Did you know more babies are born in April and May than any other month? Okay, I’m not actually sure if that is true for humans….but it certainly seems true of everything else! Spring is past but just a couple months ago all the wild things in the woods were having babies, and so were some of the less-wild critters we share a home with. In April we were gifted a dozen baby chickens and we now have five more born the last days of May and the first of June; this time Muscovy ducks!
This being only our second year on the property, we have only invested in chickens and ducks for livestock. Up until this April our little flock of chickens was made up of 20 Buff Orpingtons, 3 Rhode Island Reds, and 1 retiree of unknown breed (‘Blondie’). Over the winter we rescued Anna and Draco here, two Muscovy ducks that were nearly freezing to death in somebody’s backyard just south of us. While we fully expected a few of the chickens to go broody (Buffs are terrible about it) we didn’t expect our female duck to try so soon! Sure enough though at the end of April we came out to find she had built up a clutch of eggs and was no longer interested in leaving; she’d gone broody.
However we ran into a problem: Muscovies take a long time to hatch eggs. A normal chicken takes 21 days to hatch and most ducks 28. Muscovy ducks take anywhere from 35-37 days to hatch little ones. Such a long time on a nest can of course stress any mama, especially during one of the hottest Mays on record. The daytime temperature last month averaged around 85 with several days nearing 100 degrees Fahrenheit. With her nest inside a tin coop there was no escaping the stifling heat and no easy way to increase air-flow. Despite our best efforts the inside temperature still neared 120 on the hottest days, and our worries were amplified when we went out on day 21-22 and found two baby chickens beneath her(a hen snuck in an egg or two). They had just hatched and as far as Anna was concerned, they were hers.
We let her keep the chicks a couple of days while we moved the April-babies to a new section of the adult coop, but we were concerned if we left them much longer she might leave the nest. The April-babies had grown enough to keep warm without a heat lamp so we quickly cleaned out the brooder box we’d made for them and after a bit of a fuss, stole the two chicken-babies from Anna and put them in the brooder box. While she wasn’t happy with us she (thankfully) stayed put on her remaining eggs.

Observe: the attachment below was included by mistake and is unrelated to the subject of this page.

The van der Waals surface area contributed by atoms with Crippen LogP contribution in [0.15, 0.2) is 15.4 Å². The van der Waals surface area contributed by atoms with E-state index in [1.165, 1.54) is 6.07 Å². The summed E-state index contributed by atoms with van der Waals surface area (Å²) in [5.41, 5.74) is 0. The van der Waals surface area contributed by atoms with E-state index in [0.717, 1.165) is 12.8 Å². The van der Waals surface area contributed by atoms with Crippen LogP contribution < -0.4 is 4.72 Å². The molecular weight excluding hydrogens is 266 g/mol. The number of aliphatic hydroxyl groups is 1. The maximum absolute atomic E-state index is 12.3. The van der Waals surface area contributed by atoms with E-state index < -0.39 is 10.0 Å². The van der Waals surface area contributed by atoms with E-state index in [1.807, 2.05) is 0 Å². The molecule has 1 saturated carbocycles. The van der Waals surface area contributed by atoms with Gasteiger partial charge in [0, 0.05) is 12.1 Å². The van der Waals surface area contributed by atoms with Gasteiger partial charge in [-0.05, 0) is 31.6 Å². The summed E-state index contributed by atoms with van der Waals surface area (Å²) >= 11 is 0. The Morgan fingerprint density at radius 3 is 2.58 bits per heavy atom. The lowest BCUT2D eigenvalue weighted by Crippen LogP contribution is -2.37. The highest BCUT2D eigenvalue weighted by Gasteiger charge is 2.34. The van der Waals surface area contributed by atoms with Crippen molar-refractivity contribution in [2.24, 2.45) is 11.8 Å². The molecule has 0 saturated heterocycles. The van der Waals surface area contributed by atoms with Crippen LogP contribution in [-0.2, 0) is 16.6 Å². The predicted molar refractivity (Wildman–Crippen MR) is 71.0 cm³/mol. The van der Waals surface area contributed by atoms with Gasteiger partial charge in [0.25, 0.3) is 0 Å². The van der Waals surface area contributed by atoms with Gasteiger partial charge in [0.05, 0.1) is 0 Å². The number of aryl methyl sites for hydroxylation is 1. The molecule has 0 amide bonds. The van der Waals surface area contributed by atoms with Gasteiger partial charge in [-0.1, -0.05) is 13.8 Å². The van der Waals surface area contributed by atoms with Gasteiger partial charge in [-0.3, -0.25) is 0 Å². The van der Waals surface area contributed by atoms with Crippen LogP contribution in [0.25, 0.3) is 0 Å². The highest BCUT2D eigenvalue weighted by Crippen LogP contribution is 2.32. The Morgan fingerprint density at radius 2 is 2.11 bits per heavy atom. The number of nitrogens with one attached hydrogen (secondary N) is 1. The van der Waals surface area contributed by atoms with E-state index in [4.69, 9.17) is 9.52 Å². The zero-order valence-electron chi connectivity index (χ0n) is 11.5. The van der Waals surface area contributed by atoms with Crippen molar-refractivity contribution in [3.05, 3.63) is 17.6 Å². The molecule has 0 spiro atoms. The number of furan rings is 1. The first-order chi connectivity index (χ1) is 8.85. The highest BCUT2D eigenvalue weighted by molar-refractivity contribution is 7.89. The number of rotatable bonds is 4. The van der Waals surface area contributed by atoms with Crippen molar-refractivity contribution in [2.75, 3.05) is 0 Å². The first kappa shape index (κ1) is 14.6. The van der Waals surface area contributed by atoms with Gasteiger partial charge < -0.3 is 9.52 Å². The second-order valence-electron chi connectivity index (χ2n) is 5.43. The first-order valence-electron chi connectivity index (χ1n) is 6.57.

After waiting another 12 days for ducklings we began to worry. We’d lost a good hen to the heat and Anna was starting to look weak when she got up to drink. We finally decided if no babies were seen by June 2nd we were going to take her eggs for her own safety. Thankfully the universe was intent on proving our worries pointless because on June 1st we came out to find our first duckling! Over the next three days we had four more hatch; three on their own and one with human-assistance. The natural-hatchers were strong and healthy and while we got a bit scared for the baby we helped, a night spent in mama’s bra to keep warm found him steadily improving (if you’ve seen our instagram you may know him as Little-Bit).
So here we are at the end of June and baby season is finally over. All the eggs are hatched and all the babies are growing fast. The duckling we assisted hatching imprinted on us and he and the chickens Anna hatched are now best friends. The April-babies are nearly old enough to go in with the adult-birds full time (we are currently in the process of integration), and Anna’s four other ducklings are happy and healthy and learning to explore! There are still a few months of ‘growing pains’ but the hardest part of the year is officially out of the way and while we love the little rascals in all their cuteness…..we are thankful it is over (for now!)
And for one last dollop of cuteness before you go….how’s this?